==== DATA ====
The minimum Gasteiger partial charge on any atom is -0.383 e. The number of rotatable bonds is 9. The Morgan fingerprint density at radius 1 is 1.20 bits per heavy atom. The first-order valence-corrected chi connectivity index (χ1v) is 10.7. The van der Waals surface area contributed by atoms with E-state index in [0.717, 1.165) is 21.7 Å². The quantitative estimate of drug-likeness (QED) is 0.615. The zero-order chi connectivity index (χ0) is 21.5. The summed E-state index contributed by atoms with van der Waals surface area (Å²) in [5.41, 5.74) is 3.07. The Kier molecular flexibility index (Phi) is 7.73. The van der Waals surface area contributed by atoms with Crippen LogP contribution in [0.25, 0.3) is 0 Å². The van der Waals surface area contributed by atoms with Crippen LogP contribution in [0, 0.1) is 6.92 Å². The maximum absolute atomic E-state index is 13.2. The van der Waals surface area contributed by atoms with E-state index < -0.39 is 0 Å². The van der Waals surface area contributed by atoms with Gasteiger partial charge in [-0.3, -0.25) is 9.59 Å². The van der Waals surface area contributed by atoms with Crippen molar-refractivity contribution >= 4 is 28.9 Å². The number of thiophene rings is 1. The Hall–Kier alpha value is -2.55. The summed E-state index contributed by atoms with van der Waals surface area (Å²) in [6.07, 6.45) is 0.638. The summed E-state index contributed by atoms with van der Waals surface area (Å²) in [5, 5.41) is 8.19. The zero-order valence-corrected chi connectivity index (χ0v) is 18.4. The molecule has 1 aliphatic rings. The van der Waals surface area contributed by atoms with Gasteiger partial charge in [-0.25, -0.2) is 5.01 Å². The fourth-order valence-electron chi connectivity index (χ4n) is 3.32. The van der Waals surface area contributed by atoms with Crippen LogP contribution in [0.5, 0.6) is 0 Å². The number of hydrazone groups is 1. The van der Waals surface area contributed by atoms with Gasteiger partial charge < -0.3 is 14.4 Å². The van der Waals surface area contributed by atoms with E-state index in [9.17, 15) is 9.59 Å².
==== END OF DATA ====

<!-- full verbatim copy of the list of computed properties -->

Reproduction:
The minimum Gasteiger partial charge on any atom is -0.383 e. The number of rotatable bonds is 9. The Morgan fingerprint density at radius 1 is 1.20 bits per heavy atom. The first-order valence-corrected chi connectivity index (χ1v) is 10.7. The van der Waals surface area contributed by atoms with E-state index in [0.717, 1.165) is 21.7 Å². The quantitative estimate of drug-likeness (QED) is 0.615. The zero-order chi connectivity index (χ0) is 21.5. The summed E-state index contributed by atoms with van der Waals surface area (Å²) in [5.41, 5.74) is 3.07. The Kier molecular flexibility index (Phi) is 7.73. The van der Waals surface area contributed by atoms with Crippen LogP contribution in [0.25, 0.3) is 0 Å². The van der Waals surface area contributed by atoms with Crippen LogP contribution in [0, 0.1) is 6.92 Å². The maximum absolute atomic E-state index is 13.2. The van der Waals surface area contributed by atoms with E-state index < -0.39 is 0 Å². The van der Waals surface area contributed by atoms with Gasteiger partial charge in [-0.3, -0.25) is 9.59 Å². The van der Waals surface area contributed by atoms with Crippen molar-refractivity contribution >= 4 is 28.9 Å². The number of thiophene rings is 1. The Hall–Kier alpha value is -2.55. The summed E-state index contributed by atoms with van der Waals surface area (Å²) in [6.07, 6.45) is 0.638. The summed E-state index contributed by atoms with van der Waals surface area (Å²) in [5, 5.41) is 8.19. The zero-order valence-corrected chi connectivity index (χ0v) is 18.4. The molecule has 1 aliphatic rings. The van der Waals surface area contributed by atoms with Gasteiger partial charge in [-0.25, -0.2) is 5.01 Å². The fourth-order valence-electron chi connectivity index (χ4n) is 3.32. The van der Waals surface area contributed by atoms with Crippen LogP contribution in [0.5, 0.6) is 0 Å². The number of hydrazone groups is 1. The van der Waals surface area contributed by atoms with Gasteiger partial charge < -0.3 is 14.4 Å². The van der Waals surface area contributed by atoms with E-state index in [9.17, 15) is 9.59 Å².